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Name something that can help you have a long-lasting, thriving marriage. I’ll give you a moment to run through the usual answers… communication, working through conflict, intimacy, yadda, yadda, yadda. The one you’re looking for is…

Spending time alone.

You might crave it and don’t get enough of it. Perhaps your spouse craves alone time and you don’t understand it. This can be a landmine in relationships, but it doesn’t have to be. Talking about and understanding each other’s need for alone time can make your relationship better.

Here’s why spending time alone is good for your marriage.

Opportunity to nurture your own interests.

Not every couple shares all the same interests. While it’s important to share some interests, it’s also okay that you have some  you don’t share. Don Cole, Master Counselor for the Gottman Institute, says it’s more important that couples support their partner’s interests as opposed to feeling obligated to share interests. These interests are part of what makes you the person your honey fell in love with. 

My wife likes to complete jigsaw puzzles—big ones. Me—not so much. Jigsaw puzzles help to keep her mind sharp, provides her recreation, it’s peaceful and gives her a sense of joy to complete. All these things make her an even better spouse. I’m not a fan of jigsaw puzzles, so when I try to help, we quickly realize that the joy is absent. She’d still be stuck on 500-piece puzzles if she didn’t have some alone time to nurture that interest. Instead, 10,000 piece puzzles have become the norm.

As long as spending time together is a priority, making space for alone time may help you develop a stronger sense of who you are which will increase the intimacy the two of you share.

Leisure and Relaxation.

Everyone needs time to sit and do nothing or enjoy activities which aren’t stressful or taxing to the brain. Not having to worry about attending to kids and letting go of the expectations others may have of you, unwinding, and being carefree, even if it’s just for an hour, can make you a better partner. Research suggests that leisure and relaxation help you have a clearer mind that is better able to think positively and make good decisions.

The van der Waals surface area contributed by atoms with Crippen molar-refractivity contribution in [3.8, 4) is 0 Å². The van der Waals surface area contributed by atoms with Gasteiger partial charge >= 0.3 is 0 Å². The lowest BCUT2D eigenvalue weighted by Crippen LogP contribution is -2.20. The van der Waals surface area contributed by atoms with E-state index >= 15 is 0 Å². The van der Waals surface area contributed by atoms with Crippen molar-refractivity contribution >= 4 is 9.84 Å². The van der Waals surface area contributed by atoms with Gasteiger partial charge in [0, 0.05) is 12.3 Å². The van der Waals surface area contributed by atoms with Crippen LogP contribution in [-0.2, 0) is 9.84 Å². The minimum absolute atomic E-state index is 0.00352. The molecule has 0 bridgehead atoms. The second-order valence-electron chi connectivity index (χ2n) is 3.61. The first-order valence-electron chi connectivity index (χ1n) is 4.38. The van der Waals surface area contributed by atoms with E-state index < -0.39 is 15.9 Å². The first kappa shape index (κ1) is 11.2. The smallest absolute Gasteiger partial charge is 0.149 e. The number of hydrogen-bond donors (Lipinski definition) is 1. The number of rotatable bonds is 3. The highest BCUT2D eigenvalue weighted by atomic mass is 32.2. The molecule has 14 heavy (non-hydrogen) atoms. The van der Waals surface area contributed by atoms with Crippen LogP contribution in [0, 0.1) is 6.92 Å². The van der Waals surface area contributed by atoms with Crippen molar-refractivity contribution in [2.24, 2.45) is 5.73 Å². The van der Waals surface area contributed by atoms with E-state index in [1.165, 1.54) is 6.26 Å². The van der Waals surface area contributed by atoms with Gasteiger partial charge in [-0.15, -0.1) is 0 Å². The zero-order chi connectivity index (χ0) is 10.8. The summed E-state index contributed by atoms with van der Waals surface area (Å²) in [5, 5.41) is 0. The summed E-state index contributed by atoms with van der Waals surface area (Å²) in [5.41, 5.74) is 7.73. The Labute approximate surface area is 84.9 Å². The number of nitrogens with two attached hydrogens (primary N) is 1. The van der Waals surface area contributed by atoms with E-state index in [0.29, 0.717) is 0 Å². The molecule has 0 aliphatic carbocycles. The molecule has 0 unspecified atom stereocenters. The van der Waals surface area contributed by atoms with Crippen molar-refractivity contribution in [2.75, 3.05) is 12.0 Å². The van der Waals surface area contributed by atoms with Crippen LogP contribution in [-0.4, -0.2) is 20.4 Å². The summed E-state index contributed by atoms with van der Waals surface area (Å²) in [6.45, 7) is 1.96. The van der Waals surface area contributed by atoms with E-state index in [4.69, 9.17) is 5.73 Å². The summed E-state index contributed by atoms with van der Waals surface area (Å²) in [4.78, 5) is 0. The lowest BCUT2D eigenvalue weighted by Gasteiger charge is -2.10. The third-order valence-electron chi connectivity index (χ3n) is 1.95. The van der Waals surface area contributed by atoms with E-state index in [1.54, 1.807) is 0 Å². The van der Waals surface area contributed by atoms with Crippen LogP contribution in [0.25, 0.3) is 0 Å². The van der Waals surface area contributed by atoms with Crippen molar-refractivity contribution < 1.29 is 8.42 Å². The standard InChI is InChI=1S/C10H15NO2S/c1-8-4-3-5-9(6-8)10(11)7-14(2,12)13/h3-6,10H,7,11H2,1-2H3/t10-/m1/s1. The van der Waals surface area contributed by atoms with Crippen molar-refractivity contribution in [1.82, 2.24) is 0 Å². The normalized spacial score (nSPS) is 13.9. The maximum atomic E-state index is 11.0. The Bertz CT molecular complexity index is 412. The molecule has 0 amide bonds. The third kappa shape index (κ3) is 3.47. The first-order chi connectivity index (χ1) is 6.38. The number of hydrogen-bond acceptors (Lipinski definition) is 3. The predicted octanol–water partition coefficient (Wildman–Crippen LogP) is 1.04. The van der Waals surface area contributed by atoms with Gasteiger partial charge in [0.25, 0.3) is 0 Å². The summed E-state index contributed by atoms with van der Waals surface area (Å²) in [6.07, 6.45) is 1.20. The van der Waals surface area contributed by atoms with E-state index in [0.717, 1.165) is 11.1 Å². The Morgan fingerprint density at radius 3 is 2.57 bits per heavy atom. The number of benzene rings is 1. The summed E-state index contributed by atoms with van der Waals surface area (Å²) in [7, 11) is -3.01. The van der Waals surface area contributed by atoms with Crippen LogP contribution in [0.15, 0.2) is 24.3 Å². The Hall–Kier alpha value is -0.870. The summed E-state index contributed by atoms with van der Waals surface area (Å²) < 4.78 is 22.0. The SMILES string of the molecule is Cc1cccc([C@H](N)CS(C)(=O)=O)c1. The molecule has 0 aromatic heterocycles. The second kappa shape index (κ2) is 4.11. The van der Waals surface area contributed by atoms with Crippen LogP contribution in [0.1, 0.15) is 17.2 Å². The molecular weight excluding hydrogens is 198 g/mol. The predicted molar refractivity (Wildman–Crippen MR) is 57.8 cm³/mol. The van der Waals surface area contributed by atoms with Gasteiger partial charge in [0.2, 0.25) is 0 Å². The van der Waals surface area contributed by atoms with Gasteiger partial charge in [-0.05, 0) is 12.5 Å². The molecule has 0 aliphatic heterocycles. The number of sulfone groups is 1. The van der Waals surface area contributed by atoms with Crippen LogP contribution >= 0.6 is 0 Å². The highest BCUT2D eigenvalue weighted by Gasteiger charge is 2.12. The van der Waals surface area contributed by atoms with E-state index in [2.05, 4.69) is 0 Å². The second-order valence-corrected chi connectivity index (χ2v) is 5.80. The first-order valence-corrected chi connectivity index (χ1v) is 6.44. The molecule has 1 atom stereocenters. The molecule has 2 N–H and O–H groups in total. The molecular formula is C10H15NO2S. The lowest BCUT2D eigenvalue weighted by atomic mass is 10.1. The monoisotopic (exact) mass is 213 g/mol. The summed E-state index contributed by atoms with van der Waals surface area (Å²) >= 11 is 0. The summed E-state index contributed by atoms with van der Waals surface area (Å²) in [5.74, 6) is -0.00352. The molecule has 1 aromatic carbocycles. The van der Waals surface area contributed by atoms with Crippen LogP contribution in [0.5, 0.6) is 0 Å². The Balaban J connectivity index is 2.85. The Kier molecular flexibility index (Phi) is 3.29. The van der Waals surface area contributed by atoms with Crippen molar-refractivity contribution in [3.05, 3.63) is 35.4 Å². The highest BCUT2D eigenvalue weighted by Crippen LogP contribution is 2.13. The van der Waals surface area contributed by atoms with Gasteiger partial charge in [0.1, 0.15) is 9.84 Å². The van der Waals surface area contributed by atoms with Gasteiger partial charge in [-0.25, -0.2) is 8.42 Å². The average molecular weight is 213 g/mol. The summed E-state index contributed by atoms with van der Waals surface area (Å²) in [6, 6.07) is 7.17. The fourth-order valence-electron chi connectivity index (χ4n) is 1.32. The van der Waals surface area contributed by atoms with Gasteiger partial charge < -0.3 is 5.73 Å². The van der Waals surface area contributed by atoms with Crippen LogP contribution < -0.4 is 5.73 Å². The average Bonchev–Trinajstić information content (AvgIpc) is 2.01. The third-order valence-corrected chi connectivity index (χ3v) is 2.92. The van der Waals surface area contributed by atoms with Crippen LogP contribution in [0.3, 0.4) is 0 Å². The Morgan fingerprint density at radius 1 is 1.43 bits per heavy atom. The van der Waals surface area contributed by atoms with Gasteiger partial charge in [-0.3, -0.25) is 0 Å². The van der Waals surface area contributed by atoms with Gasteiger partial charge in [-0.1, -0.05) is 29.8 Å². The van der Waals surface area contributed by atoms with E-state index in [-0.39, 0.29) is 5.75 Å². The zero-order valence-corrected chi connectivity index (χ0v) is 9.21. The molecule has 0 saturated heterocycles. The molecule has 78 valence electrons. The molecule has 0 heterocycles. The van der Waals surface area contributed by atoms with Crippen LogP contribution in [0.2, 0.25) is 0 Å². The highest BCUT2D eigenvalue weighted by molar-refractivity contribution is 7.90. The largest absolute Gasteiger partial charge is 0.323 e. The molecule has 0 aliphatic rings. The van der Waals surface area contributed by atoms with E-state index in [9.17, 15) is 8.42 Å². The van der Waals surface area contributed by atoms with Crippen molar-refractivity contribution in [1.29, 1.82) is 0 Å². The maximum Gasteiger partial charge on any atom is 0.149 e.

Yes, relaxing with your spouse is great. Sometimes what is relaxation for one is work for the other. (Can you say “jigsaw puzzle?”)  Taking alone time to relax can recharge you. You’ll be better able to respond to your spouse as the two of you work through everyday life.

Prevent Burnout.

Parental burnout, similar to professional burnout, is a real thing according to the research. (You’re thinking, I didn’t need research to tell me that.) Parental burnout can cause you to become irritable, exhausted, and less tuned-in to your kids much less your spouse. It strips the joy from your relationships when you constantly feel like you’re living for others and not taking time to get recharged. 

When you need time alone, it’s not your family that’s the problem. The need to recharge and give your body some energy to work with is real

Growing more comfortable in your own skin.

It’s easy to subconsciously fall into a space where you need the approval of others, particularly your spouse. While it’s good and sometimes necessary to get affirmation or validation for your thoughts and perspectives, you shouldn’t rely on your spouse exclusively for validation. 

Spending time alone is good for your marriage because it can help you be more self-aware, and clarify emotions and desires. This helps you guard against becoming reliant on your spouse or anyone else for your self-worth. 

Alone with your thoughts.

I’ve had lots of conversations where my thoughts were expressed before they were anywhere near being fully developed. (Introverts can relate to this all too well.) When this happens, you feel like you’re only sharing a part of yourself without the whole story. Getting alone with your thoughts sometimes becomes the key to you being understood. They don’t get interrupted by the spontaneous needs of all those wonderful people living with you who desire your attention. 

Alone time is a great opportunity to just be in the moment and collect your thoughts. It’s great for dreaming, planning, being grateful, etc. Not for negative thoughts which can build resentment, but helpful thoughts that can move you toward better understanding yourself, your spouse, and those around you.

See your partner with fresh eyes.